By L. Cooper
The behaviour of many Poles in the direction of the Jewish inhabitants throughout the Nazi profession of Poland has regularly been a debatable factor. even if the Poles are meant to not have collaborated with the invaders, there's facts to teach that during appreciate of the Jewish inhabitants, the behaviour of many Poles, together with contributors of the underground, was once faraway from exemplary. Poland can also be the one ecu nation the place Jews have been being murdered after the tip of the battle and the place powerful anti-Semitic developments are nonetheless current. This ebook analyses this query in an historic context and makes an attempt to supply an evidence for the phenomenon of Polish anti-Semitism in the course of and after the top of the warfare. The paintings relies on lately exposed records in addition to on own bills of witnesses to the occasions in the course of the warfare.
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Additional info for In the Shadow of the Polish Eagle: The Poles, the Holocaust and Beyond
By the end of the sixteenth century the Jews governed themselves through a sort of parliament, the Council of Four Lands – ‘Vaad Arba Aratzot’ – the four parts of the Polish-Lithuanian Commonwealth (Great Poland, Little Poland, Lithuania and Ukraine). It lasted from 1580 to 1764. Such an organisation of the Jewish community was favoured by the Polish authorities because they found it more convenient to collect taxes from one source rather than from many individuals. Polish authorities realised that it was more convenient to impose a single annual tax on the entire Jewish community and leave the allocation and collection to the Jews themselves (Poliakov, 1974, p.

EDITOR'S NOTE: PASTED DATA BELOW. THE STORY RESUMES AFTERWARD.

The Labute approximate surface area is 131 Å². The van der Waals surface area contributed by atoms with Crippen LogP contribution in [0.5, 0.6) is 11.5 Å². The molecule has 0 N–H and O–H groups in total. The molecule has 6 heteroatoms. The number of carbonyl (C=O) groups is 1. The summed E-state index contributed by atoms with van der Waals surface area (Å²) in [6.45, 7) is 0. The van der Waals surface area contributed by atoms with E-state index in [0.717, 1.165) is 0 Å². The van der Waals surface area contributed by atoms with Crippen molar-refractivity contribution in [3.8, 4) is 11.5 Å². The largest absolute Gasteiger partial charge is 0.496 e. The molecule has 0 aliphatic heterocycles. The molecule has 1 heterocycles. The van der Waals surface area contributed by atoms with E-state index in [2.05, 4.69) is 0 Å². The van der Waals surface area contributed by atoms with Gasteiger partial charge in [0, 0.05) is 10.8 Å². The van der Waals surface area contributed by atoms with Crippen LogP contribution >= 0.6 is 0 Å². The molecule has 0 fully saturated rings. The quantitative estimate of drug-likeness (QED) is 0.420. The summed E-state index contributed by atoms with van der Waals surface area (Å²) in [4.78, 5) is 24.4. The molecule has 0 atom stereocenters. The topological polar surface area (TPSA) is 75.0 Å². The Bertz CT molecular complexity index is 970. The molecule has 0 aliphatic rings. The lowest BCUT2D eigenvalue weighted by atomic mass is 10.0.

A Polish statesman, the priest Staszyc, applied to the Jews such epithets as ‘the plague’, ‘contagion’, ‘putridness’ and the like. Some extreme anti-Semites demanded the expulsion of Jews from the cities and that the expelled Jews become peasants or be used as labourers on public works. As for cities like Warsaw and many others, which applied the old rule of ‘de non tolerandis Judaeis’, they should expel all the Jews already settled there. This rule should also apply to Jews who converted to Christianity.
From the chronicle Yeven Metzulah by the rabbi of Ostrov, Nathan Hannover, published in 1653) It took the Poles ten years to put down the revolt, but the events of 1648–58 and their consequences accelerated the decline of the PolishLithuanian Commonwealth and, with it, the situation of its Jewish inhabitants worsened. The Polish economy went into further decline after the wars with the Cossacks and Swedes (1660), resulting in Poland losing her access to the Baltic sea and in 1719 effectively becoming a Russian protectorate.